Nicaragua has a huge cattle industry and is famous for its beef. Cattle rustling is a big problem, and so Faganic wants peace restored. They have worked with both the police and army to end rustling. But they are also capitalists and want to resolve matters.

The Church

Cardinal Leopoldo Brenes

Nicaraguan National Dialogue: Cardinal Leopoldo Brenes
Cardinal Leopoldo Brenes / Bolsa de Noticias Grupoese Facebook page

An eminently reasonable man.  As Bishop of Matagalpa, I got to know him in discussing the establishment of a museum of pre-Columbian and colonial artifacts.

Monsignor Silvio Baez

An able intellectual and administrator.  Not a Sandinista and a powerful advocate. Baez speaks several languages.

Bishop Abelardo Mata

Bishop of Estelí and not a Sandinista sympathizer. He helped to disarm several of the Recontra guerrilla bands in the 1990s.

Bishop Rolando Alvarez

The Bishop of Matagalpa.

Bishop Jorge Solorzano

The Bishop of Granada.

Bishop Bosco Vivas

The Bishop of Leon. This isn’t Bishop Vivas’ first time as a mediator. In the 1980s he was also a mediator in ceasefire talks between the Sandinistas and the Contras.

The Government

José Daniel Ortega Saavedra

President of Nicaragua.

Rosario Murillo de Ortega

First Lady and Vice-President of Nicaragua.

Bayardo Arce, government advisor

One of the original nine comandantes. He became a businessman and has given competent advice on economic measures for growth for decades.

The Academics

Telémaco Talavera

Rector of the Agricultural University (UNA), and head of the Consejo Nacional de Universidades, the accrediting body of higher education in Nicaragua.  An old line Sandinista, he should support the government position. Protesting students at the UNA have voiced estrangement from Talavera.

José Idíaquez

Mild-mannered rector of the CentroAmerican University, the site of hard fighting between students and police for several days.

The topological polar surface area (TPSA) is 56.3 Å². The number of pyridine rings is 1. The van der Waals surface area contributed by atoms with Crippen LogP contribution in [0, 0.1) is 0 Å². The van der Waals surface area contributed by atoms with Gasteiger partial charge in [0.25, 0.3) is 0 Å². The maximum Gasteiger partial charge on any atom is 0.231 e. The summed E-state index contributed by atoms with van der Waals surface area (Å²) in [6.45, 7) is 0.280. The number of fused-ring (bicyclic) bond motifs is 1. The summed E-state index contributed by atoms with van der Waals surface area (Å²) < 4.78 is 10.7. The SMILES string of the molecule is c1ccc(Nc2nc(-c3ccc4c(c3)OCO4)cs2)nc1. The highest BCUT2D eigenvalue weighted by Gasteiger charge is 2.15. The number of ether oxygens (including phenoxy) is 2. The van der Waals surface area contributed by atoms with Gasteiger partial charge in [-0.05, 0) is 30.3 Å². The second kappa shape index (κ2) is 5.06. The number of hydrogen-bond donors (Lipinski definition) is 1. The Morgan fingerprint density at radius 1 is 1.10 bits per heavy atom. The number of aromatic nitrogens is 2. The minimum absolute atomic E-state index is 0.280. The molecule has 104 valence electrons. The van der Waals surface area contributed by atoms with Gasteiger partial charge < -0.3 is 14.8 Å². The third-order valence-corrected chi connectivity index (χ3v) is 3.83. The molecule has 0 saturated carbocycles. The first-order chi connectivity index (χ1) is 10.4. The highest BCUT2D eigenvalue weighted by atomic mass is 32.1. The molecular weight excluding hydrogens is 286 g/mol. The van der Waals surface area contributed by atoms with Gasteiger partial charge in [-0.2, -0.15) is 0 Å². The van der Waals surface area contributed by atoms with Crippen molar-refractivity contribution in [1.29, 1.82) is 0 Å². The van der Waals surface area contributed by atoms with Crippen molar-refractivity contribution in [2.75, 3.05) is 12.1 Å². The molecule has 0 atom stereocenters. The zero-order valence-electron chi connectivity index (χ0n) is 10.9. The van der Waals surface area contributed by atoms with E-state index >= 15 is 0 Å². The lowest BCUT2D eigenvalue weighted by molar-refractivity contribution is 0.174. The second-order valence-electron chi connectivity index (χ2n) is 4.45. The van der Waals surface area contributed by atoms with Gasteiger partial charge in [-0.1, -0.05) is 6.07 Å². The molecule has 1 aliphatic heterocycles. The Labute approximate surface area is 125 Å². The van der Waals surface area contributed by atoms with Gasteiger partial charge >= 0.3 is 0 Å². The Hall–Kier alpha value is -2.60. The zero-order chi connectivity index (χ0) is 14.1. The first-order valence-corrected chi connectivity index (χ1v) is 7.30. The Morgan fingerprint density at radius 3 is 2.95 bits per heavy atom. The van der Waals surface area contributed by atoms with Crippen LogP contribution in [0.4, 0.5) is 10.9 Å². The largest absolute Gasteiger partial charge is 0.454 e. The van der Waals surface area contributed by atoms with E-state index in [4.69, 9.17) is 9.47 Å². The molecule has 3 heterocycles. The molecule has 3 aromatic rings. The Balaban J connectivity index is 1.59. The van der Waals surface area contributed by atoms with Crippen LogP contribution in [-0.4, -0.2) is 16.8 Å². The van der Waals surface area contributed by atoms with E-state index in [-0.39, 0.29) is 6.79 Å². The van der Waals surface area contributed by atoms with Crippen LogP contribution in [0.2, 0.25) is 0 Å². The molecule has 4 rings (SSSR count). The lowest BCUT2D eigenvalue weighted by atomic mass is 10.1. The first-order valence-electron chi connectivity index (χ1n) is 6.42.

Opposition Figures

Azalea Solís

A strong opponent of the government and effective advocate.

Carlos Tunnermann

Distinguished intellectual, former rector of the national university in Leon, ambassador to the United States and the OAS in the 1980s, and a member of the Group of Twelve formed to end the regime of Anastasio Somoza Debayle.

He wrote widely on higher education and served as the opposition to the Sandinista Party. He also wrote the introduction to my first book on colonial gold mining.

His wife Rosa Carlotta is a distinguished artist and was one of my most able grad students when I taught in a Master’s Program in Nicaragua.

Luis Sanchez Sancho

A longtime columnist for the opposition paper La Prensa, his father was one of the first open socialists in Nicaragua.

Labor Unions

All participants represent Sandinista labor unions.

Students

During yesterday’s National Dialogue,  Lesther Alemán was notable in his eloquent and impassioned plea to President Ortega and the government to end the violence.

In no uncertain terms, he told Ortega (and the world) the national dialogue was first and foremost a negotiation of the terms of Ortega’s resignation.

The Nicaraguan National Dialogue will continue tomorrow (Friday, May 18).

Related: 

Pat Werner is a longtime resident of Nicaragua, arriving in 1987. He lives outside of Diriamba, Nicaragua with his wife Chilo. More of his work can be found on his Nicaraguan Pathways website.